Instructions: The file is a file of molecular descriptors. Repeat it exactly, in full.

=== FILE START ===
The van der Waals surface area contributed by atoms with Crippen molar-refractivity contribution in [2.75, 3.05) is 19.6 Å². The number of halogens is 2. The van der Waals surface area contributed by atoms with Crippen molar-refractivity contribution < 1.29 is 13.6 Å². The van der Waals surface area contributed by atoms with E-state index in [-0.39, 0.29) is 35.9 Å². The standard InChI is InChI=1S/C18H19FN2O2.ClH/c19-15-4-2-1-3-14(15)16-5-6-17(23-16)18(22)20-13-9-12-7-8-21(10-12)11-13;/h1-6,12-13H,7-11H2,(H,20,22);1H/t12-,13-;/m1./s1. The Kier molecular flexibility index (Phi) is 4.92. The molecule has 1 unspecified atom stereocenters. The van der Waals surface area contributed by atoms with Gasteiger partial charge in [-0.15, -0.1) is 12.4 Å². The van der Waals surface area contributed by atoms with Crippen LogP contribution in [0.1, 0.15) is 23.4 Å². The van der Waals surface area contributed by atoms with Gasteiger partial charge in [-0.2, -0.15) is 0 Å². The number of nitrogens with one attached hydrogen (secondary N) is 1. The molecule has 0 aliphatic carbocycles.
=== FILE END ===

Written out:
The van der Waals surface area contributed by atoms with Crippen molar-refractivity contribution in [2.75, 3.05) is 19.6 Å². The number of halogens is 2. The van der Waals surface area contributed by atoms with Crippen molar-refractivity contribution < 1.29 is 13.6 Å². The van der Waals surface area contributed by atoms with E-state index in [-0.39, 0.29) is 35.9 Å². The standard InChI is InChI=1S/C18H19FN2O2.ClH/c19-15-4-2-1-3-14(15)16-5-6-17(23-16)18(22)20-13-9-12-7-8-21(10-12)11-13;/h1-6,12-13H,7-11H2,(H,20,22);1H/t12-,13-;/m1./s1. The Kier molecular flexibility index (Phi) is 4.92. The molecule has 1 unspecified atom stereocenters. The van der Waals surface area contributed by atoms with Gasteiger partial charge in [-0.15, -0.1) is 12.4 Å². The van der Waals surface area contributed by atoms with Crippen LogP contribution in [0.1, 0.15) is 23.4 Å². The van der Waals surface area contributed by atoms with Gasteiger partial charge in [-0.2, -0.15) is 0 Å². The number of nitrogens with one attached hydrogen (secondary N) is 1. The molecule has 0 aliphatic carbocycles.